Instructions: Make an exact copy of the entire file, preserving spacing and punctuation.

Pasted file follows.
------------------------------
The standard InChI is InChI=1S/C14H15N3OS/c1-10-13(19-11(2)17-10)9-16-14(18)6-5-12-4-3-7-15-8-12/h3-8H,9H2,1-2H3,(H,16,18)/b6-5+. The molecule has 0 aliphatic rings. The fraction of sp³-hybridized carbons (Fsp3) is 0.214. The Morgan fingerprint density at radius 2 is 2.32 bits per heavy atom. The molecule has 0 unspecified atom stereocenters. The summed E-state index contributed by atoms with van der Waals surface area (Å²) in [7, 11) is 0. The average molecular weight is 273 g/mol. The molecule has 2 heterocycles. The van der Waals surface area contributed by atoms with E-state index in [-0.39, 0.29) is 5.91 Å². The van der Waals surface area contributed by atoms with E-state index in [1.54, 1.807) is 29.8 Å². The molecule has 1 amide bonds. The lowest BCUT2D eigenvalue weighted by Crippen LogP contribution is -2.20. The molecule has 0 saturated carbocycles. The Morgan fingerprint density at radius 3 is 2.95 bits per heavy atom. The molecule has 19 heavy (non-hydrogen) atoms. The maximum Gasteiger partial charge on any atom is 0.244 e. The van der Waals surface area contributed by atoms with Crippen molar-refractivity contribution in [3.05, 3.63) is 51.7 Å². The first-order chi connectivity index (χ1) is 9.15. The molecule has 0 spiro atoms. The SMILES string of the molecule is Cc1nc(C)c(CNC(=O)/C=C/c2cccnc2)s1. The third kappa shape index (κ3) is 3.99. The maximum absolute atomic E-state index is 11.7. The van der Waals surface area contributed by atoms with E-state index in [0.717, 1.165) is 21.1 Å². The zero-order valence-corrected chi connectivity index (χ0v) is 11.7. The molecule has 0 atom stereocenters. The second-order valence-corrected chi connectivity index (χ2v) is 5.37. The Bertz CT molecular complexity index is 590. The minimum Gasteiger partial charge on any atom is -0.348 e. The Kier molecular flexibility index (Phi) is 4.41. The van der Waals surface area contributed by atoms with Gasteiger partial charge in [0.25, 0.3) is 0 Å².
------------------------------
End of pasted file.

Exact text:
The standard InChI is InChI=1S/C14H15N3OS/c1-10-13(19-11(2)17-10)9-16-14(18)6-5-12-4-3-7-15-8-12/h3-8H,9H2,1-2H3,(H,16,18)/b6-5+. The molecule has 0 aliphatic rings. The fraction of sp³-hybridized carbons (Fsp3) is 0.214. The Morgan fingerprint density at radius 2 is 2.32 bits per heavy atom. The molecule has 0 unspecified atom stereocenters. The summed E-state index contributed by atoms with van der Waals surface area (Å²) in [7, 11) is 0. The average molecular weight is 273 g/mol. The molecule has 2 heterocycles. The van der Waals surface area contributed by atoms with E-state index in [-0.39, 0.29) is 5.91 Å². The van der Waals surface area contributed by atoms with E-state index in [1.54, 1.807) is 29.8 Å². The molecule has 1 amide bonds. The lowest BCUT2D eigenvalue weighted by Crippen LogP contribution is -2.20. The molecule has 0 saturated carbocycles. The Morgan fingerprint density at radius 3 is 2.95 bits per heavy atom. The molecule has 19 heavy (non-hydrogen) atoms. The maximum Gasteiger partial charge on any atom is 0.244 e. The van der Waals surface area contributed by atoms with Crippen molar-refractivity contribution in [3.05, 3.63) is 51.7 Å². The first-order chi connectivity index (χ1) is 9.15. The molecule has 0 spiro atoms. The SMILES string of the molecule is Cc1nc(C)c(CNC(=O)/C=C/c2cccnc2)s1. The third kappa shape index (κ3) is 3.99. The maximum absolute atomic E-state index is 11.7. The van der Waals surface area contributed by atoms with E-state index in [0.717, 1.165) is 21.1 Å². The zero-order valence-corrected chi connectivity index (χ0v) is 11.7. The molecule has 0 atom stereocenters. The second-order valence-corrected chi connectivity index (χ2v) is 5.37. The Bertz CT molecular complexity index is 590. The minimum Gasteiger partial charge on any atom is -0.348 e. The Kier molecular flexibility index (Phi) is 4.41. The van der Waals surface area contributed by atoms with Gasteiger partial charge in [0.25, 0.3) is 0 Å².